“I was intrigued by this guy immediately. We had this friendship that was professional but I could never quite figure out what he was doing.”
Mr Hong was born in Mexico, but is of Korean descent. He and his family moved to California when he was seven, and in later years he applied for and enrolled at Yale University. Mr Bradley explained that it was here when Adrian became angered by the human rights violations taking place in North Korea.
“He became obsessed with North Korea,” Bradley said. “So he created this group called Liberty in North Korea, and it spread like a wildfire around university campuses.”
The group lobbied US politicians to encourage action on the crimes against humanity being committed by the regime in Pyongyang. Mr Hong and his team later began helping people escape North Korea into China, a move which led to his arrest by Chinese authorities. He was only able to secure his release thanks to his connections in Washington.
But this scare didn’t deter Mr Hong. He left Liberty in North Korea and created a new group called the Joseon Institute, an organisation that made plans for the fall of the North Korean regime. But privately, Mr Hong had become even more ambitious.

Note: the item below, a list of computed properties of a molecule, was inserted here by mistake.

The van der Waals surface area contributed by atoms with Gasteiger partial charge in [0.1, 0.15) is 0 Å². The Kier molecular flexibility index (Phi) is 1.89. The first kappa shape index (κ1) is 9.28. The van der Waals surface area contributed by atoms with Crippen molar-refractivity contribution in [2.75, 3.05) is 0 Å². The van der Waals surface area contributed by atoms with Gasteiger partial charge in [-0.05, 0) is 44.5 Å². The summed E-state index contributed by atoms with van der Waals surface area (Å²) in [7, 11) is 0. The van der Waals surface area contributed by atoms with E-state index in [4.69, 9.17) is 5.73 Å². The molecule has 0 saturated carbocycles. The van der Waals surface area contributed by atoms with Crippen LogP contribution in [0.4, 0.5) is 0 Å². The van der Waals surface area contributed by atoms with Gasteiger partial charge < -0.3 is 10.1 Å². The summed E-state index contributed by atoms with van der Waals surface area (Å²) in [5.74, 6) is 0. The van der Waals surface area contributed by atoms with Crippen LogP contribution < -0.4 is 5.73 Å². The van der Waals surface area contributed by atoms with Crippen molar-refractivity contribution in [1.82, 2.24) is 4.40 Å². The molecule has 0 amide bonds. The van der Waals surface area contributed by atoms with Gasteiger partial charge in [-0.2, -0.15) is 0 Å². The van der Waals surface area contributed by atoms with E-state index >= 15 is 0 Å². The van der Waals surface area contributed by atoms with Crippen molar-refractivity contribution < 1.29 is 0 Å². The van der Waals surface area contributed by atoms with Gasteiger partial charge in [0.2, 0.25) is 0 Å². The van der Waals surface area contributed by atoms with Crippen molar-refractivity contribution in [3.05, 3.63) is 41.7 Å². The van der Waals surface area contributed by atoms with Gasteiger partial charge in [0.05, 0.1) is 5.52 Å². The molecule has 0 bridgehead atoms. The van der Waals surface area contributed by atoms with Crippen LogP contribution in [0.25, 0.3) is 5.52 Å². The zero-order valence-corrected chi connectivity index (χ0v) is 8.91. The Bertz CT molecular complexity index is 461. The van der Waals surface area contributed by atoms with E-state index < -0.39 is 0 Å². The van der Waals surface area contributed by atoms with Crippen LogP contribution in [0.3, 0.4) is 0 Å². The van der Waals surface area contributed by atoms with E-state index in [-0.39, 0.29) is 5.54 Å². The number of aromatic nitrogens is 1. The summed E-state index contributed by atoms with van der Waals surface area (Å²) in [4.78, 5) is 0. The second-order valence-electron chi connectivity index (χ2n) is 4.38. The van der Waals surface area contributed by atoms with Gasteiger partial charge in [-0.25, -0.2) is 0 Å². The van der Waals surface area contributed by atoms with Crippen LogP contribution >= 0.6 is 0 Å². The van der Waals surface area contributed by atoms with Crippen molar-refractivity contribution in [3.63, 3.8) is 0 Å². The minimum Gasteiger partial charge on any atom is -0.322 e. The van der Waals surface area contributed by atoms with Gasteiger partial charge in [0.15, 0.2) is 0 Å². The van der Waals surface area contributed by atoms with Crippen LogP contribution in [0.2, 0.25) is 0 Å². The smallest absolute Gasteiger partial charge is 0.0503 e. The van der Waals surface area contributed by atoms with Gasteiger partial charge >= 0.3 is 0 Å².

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The North Korean embassy in Madrid
Mr Hope explained: “He led two lives. Publicly he was campaigning and was making plans for when the Kim regime fell. But privately, he started doing secret operations and intelligence gathering, which helped senior North Korean diplomats and elites escape North Korea.”
He was soon working with Cheollima Civil Defense, which later became Free Joseon, helping senior North Korean diplomats escape the country, culminating in the botched raid of the embassy in Madrid.
Mr Hope continued: “They were trying to inspire a movement to upend or oust the North Korean regime. They had missions that were successful, but everything stopped after the Madrid Embassy. They are now frozen because there is no group without Adrian. He was the visionary.”